with them to be of service in the spirit world.

One of the most apparent results of the Roman conquest, in its
relation to the domestic life of the people, was the supersedence
of the rude British dwellings by the Roman villa. This open style
of house, suited to the sunny skies of Italy, had to undergo
modifications to adapt it to the more rigorous clime of Britain. About
an open court, which was either paved or planted in flower beds, the
rooms were arranged, all of them opening inwardly, and some of them
having an entrance to the outside as well. These connected rooms were
usually one story high, with perhaps an additional story in the rear.
The windows were iron-barred. The front of the villa was adorned with
stucco and gaudily painted. In the homes of the wealthy, the inner
court became an elaborately pillared banquet hall, with tessellated
work in fine marble and with the pavement figured in symbolical
devices. In it were placed the family shrines and statuary. Or else
it was fitted up with the baths which were such a feature of Roman
life. In later times, the walls blossomed out into decorations of
mythological subjects: the foam-born Aphrodite, Bacchus and his
panther steeds, Orpheus holding his dumb audience enthralled by his
melody, Narcissus at the fountain, or the loves of Cupid and Psyche.

The heating arrangements of these houses were ample and convenient,
and the edifices themselves were frequently added to by succeeding
generations. In the country districts, the houses were provided
with large storerooms, plentifully supplied with provisions, and
were garrisoned against the attack of enemies. The best of these
Roman-British houses were imposing structures of vast dimensions. The
women, when surrounded by the luxuries of Roman life, gave themselves
over to pleasure and frequented the theatres and the public baths,
and entertained in lavish style. They generally adopted the graceful
Roman dress, and thus cleared themselves of the charge of loudness,
extravagance, and meanness of attire that the earlier Roman writers
brought against them. After the introduction of Christianity, when
Roman civilization had become completely domesticated, it was no
unusual thing for a Roman to have a British wife, or for British
matrons to be found on the streets of Rome itself. The morals of the
people were not proof against the contamination of Roman standards.
The women, who were brought into closest touch with the Roman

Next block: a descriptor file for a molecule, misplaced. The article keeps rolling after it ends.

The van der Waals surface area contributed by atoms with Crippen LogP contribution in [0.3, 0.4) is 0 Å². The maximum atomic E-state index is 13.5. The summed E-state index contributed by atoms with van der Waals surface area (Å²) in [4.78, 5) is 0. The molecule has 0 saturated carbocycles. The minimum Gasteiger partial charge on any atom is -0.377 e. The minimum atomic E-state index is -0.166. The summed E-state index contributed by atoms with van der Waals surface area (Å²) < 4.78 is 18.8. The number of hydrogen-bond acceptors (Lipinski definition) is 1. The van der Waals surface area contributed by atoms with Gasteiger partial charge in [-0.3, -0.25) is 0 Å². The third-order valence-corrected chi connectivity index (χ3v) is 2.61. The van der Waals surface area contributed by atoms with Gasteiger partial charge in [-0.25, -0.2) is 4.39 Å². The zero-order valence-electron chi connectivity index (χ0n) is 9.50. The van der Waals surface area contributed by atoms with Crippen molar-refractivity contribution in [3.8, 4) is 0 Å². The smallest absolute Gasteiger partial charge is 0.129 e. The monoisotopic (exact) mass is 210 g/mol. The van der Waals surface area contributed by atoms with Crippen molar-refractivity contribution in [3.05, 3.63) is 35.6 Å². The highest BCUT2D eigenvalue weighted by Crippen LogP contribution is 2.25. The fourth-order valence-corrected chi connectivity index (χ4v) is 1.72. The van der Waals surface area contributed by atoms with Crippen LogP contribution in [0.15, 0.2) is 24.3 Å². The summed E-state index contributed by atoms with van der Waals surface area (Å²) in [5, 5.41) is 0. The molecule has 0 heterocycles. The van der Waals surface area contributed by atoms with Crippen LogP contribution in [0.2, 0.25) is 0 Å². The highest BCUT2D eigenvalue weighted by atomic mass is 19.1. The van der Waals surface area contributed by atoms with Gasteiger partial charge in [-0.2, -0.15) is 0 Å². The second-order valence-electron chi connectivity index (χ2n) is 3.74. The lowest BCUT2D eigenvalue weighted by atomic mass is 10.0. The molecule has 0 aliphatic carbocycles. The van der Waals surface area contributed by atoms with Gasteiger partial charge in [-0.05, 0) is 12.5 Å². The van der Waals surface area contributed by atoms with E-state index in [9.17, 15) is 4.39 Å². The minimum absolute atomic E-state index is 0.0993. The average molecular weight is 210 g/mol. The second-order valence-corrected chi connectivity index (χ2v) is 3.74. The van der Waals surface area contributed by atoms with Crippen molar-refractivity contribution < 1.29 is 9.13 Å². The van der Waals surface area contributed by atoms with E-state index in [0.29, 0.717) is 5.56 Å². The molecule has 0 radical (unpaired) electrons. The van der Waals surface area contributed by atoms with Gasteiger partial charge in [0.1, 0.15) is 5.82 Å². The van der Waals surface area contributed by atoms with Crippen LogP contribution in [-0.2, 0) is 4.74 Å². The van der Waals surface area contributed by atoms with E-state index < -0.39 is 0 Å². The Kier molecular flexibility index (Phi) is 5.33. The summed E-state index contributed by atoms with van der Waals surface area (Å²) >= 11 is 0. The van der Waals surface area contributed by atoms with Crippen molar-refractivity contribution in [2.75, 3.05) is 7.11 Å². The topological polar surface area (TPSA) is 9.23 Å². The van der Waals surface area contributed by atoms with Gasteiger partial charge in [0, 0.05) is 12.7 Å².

populace, imbibed their views and followed their example. Yet among
the people who lived the simpler life of the country districts, and
to whom Christianity most forcibly appealed, the standards of their
race were largely maintained. The manner of life of the women of the
wild northern tribes was, as we have seen, unaffected by the Roman
occupancy of the country. Finding themselves unable to conquer these
fierce people, the Romans, for their own security, had stretched
across the country a great wall to facilitate defence; but they had
soon to protect their coasts from other warlike races, who, first
in piratical bands and then as migrating nations, brought terror and
annihilation to the native Britons.



To attempt a portrayal of the miseries entailed upon the women of the
Britons by the forays of the barbarians, which followed the withdrawal
of the Romans from the country, would be to rehearse the distresses
which were but usual to warfare at that period of the world's history.
We can pass over the savagery of human passions, inflamed by the
heat of strife, and come to the more congenial and, indeed, the
only important task of considering the life of woman, not under the
exceptional conditions of war, but in the normal state of existence.
Even during the Roman occupancy of the country, the British women had
experienced the terrors of the barbarians. In spite of the massive
wall, the lines of forts, and the system of trenches, by which
that military people had sought to arrest the inroads of the Picts
and Scots, those unconquered tribes of the north often swept with
resistless force far into the peaceful provinces, bringing desolation
into many homes and carrying off the women, to dispose of them in the
slave markets of the continent.

More terrible still had been the descent upon the British coasts
of the piratical Saxon rovers, whose frequent incursions had given
to those tracts that were open to their attacks the significant
appellation of the "Saxon shore." In spite of the measures of the
Romans against these marauding bands from over the seas, they were
a source of continual terror, especially to the women of the coast
settlements, to whom their name was a synonym of all those distresses
which forcible capture and enslavement imply.

When the Roman forces withdrew, a danger that had been occasional and
limited to localities now became a menace to the whole people. The
invasions of the Picts and Scots became so frequent, and their ravages
so dreadful, that the Britons, who for generations had been dependent
upon the arms of the Romans for protection, felt unable to cope alone
with the situation that faced them. In their extremity they hit upon
the expedient of pitting barbarian against barbarian, hoping thus
to gain peace from the northern terror, and at the same time to rid
themselves of the menace of the pirates. To this end the astute sea
rovers were engaged to discipline the northern hordes. But when these
"men without a country" had fulfilled their obligation, they preferred
to remain in the fertile and attractive island rather than return to
their own vast forest stretches and there seek to combat the pressure
that had set in motion the Germanic peoples.

In this way began, in the fifth century, the conquest of Britain by
the Angles, the Jutes, and the Saxons: a conquest as inevitable as
it was beneficial; a conquest so stern as practically to sweep from
existence a whole people, excepting the women, who were spared to
become the slaves of the conquerors, and such of the men as were
needed to fill servile positions. The conquest of a Christian nation

Online LibraryBartlett Burleigh JamesWomen of England → online text (page 3 of 29)